At Fort Sanders Regional Medical Center we understand that patients in our critical care area need specialized care – not only because they are very sick, but because their medical needs are unique.
In our newly renovated critical care department, we have opened five separate units – each designed to provide experienced nursing and support staff for each patient’s needs. A brief description of each unit is listed below.
Neuro ICU – NICU
This is an 8-bed unit providing care for patients with neurological symptoms, including coilings, Cerebrovascular Accidents (CVAs, also known as strokes), craniotomies and some spinal surgeries. Fort Sanders Regional received Primary Stroke Center certification from the Joint Commission in 2006.
Med-Surg – MSICU
This is an 8-bed unit providing care for patients immediately after difficult surgeries, those patients with diagnosis of pneumonia, GI bleeding, and long-term ventilator patients.
Cardiovascular ICU – CVICU
This is a 6-bed unit providing care for patients who have just had open-heart surgery. There may be other types of surgery patients in this unit also.
Cardiovascular Step-Down – CV Step-Down
This is a 9-bed unit where patients go the day after they have open-heart surgery. Patients usually stay in this unit until they are discharged home. Patients who have had interventional cardiology procedures may also be admitted to the CV Step-Down unit.
Intermediate Care – IMC
This is a 16-bed unit providing care to a varied patient population. Some patients who have been on a ventilator for an extended period of time but are stable will transfer to IMC. There will also be some post-op patients who need closer observation before transferring to a “regular” floor. Other patients who require a higher level of care for a period of time will be in this unit also.
We have the patient’s best interest at heart when we ask that only immediate family members visit. Too many visitors can quickly tire a patient.
Only two immediate family members are allowed in a patient’s room at a time; however, you may switch out during the visit. Space is limited because rooms are small and equipment is in use.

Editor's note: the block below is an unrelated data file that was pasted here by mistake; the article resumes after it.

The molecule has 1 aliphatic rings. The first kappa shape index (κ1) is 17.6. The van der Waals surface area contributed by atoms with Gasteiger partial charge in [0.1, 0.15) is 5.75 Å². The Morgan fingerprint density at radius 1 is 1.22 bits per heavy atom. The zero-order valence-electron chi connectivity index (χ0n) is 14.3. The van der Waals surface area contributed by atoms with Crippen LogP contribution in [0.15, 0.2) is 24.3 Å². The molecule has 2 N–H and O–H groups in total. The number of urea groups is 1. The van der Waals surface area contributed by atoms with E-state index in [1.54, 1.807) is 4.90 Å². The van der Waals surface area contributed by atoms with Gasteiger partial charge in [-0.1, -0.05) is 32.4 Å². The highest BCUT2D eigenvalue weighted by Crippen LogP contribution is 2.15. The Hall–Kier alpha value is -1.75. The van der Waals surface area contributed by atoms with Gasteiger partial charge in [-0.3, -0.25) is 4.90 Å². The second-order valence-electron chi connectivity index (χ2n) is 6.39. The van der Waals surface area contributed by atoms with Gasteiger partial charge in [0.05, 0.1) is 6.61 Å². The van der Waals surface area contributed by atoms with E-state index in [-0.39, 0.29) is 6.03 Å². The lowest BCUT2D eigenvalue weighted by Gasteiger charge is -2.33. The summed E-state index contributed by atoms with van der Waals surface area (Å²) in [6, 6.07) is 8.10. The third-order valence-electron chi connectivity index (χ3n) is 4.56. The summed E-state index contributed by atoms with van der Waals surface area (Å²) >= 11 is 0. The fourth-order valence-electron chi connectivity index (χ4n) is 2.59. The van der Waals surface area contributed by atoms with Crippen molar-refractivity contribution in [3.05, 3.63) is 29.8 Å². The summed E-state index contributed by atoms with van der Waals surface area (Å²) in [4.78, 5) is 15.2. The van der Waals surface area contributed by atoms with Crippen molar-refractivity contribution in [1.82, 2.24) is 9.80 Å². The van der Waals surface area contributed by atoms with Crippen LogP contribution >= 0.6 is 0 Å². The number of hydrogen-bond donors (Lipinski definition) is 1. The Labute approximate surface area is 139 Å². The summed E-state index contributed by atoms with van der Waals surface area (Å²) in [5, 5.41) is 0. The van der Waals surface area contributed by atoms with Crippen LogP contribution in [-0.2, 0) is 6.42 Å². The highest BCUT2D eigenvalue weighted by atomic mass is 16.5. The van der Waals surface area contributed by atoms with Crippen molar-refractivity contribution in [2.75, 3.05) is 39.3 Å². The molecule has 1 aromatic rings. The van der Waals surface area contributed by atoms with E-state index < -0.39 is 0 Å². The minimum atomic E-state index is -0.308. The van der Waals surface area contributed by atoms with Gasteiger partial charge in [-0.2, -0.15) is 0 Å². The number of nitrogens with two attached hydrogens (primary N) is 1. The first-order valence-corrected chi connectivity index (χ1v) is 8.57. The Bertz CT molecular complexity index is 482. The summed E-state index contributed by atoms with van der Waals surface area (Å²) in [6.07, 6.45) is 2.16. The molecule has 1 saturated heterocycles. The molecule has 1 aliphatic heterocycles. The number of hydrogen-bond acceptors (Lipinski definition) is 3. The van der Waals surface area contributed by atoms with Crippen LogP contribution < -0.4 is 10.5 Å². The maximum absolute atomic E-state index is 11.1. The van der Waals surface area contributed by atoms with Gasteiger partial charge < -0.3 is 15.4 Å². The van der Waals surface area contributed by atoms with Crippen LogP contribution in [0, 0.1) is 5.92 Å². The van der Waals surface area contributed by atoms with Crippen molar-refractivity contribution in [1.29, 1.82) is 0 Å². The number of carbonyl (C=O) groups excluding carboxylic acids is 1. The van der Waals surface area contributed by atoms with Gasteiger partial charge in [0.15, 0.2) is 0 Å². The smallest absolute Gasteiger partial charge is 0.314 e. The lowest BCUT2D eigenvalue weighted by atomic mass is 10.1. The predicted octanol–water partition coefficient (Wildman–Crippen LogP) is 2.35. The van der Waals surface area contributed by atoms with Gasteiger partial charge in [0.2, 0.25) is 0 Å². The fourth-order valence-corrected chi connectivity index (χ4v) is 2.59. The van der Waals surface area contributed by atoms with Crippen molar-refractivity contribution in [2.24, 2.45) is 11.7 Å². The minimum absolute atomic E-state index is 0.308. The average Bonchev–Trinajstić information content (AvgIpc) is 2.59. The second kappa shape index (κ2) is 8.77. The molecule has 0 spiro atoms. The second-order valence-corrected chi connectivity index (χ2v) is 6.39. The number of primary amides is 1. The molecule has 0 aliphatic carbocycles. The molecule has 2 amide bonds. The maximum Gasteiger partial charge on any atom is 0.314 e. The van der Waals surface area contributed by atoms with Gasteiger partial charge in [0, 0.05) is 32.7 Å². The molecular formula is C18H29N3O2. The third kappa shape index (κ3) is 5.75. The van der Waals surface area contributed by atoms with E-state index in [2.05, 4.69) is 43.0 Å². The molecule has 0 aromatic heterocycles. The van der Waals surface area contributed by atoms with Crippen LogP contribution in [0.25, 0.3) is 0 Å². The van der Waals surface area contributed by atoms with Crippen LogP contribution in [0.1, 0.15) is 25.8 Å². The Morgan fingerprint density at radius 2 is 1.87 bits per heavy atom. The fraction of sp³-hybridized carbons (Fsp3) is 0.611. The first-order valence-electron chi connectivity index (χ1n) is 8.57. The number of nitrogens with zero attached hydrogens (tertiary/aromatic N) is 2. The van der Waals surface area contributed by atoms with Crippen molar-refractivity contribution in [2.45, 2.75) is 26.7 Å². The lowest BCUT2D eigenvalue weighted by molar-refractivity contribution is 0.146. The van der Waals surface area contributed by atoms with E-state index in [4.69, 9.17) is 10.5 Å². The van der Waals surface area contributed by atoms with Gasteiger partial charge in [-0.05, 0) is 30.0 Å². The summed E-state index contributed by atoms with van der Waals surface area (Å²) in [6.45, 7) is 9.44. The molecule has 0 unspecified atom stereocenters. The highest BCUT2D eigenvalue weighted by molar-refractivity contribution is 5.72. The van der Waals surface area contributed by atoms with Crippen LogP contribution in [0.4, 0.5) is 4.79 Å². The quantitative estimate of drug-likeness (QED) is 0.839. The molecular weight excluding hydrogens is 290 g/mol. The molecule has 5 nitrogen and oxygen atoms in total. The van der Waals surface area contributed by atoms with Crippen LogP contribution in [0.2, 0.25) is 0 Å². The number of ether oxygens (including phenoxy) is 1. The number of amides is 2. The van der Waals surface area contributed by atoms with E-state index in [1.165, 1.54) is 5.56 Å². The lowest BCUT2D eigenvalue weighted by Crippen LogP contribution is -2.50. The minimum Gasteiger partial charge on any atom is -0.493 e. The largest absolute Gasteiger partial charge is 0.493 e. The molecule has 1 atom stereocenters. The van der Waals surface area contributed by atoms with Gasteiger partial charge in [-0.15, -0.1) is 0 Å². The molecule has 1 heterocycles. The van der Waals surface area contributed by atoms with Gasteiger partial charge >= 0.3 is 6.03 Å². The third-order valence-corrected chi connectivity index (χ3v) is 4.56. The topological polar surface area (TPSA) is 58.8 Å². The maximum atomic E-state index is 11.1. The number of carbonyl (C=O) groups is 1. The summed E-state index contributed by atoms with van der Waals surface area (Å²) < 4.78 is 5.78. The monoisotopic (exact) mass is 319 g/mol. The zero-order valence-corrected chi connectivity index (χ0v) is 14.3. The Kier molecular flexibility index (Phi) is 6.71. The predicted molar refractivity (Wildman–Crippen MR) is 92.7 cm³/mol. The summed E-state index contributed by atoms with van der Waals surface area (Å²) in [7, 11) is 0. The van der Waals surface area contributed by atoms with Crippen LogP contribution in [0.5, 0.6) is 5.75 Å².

Visitors must be 14 or older. Children do not have a fully developed immune system, and patients with illness have a compromised immune system. Due to the contagious diseases both children and patients can carry, we feel it is best not to expose children to this setting.
Clergy may visit as appropriate for about five minutes. Please limit to one clergy member per patient.
Please try to visit promptly during the listed times. The nurses schedule patient care around visiting times as much as possible.
A phone is located outside the door of each unit except the IMC. Please call before entering or check with the receptionist, even during the visiting times. This is to prevent you from walking in when there may be an emergency or tests being done.
If any patient is in an emergency situation, or the unit is very busy at visiting times, you may be asked to wait.
Before you enter the patient’s room for the first time, ask the doctor or nurse what to expect.
Let the patient know you are there. They may not be able to respond to you, or they may have had a lot of medication, but a familiar voice may be comforting to them.
Do not be afraid to touch the patient. Ask for help if you are worried about bothering the equipment.
Flowers can harbor germs in the dirt or water. Two or three small arrangements are allowed in IMC. No flowers are allowed in the other critical care units.
Ask the nurse before bringing food or snacks because the patient may be on a special diet or allowed nothing to eat or drink.
Things you might want to bring for the patient:
- Shaving cream
- Denture care items
IMC: One person may stay in the patient’s room. In each room we have a chair that opens into a bed. Please have it back in an upright position by 7:30 a.m. so hospital staff can move around the room.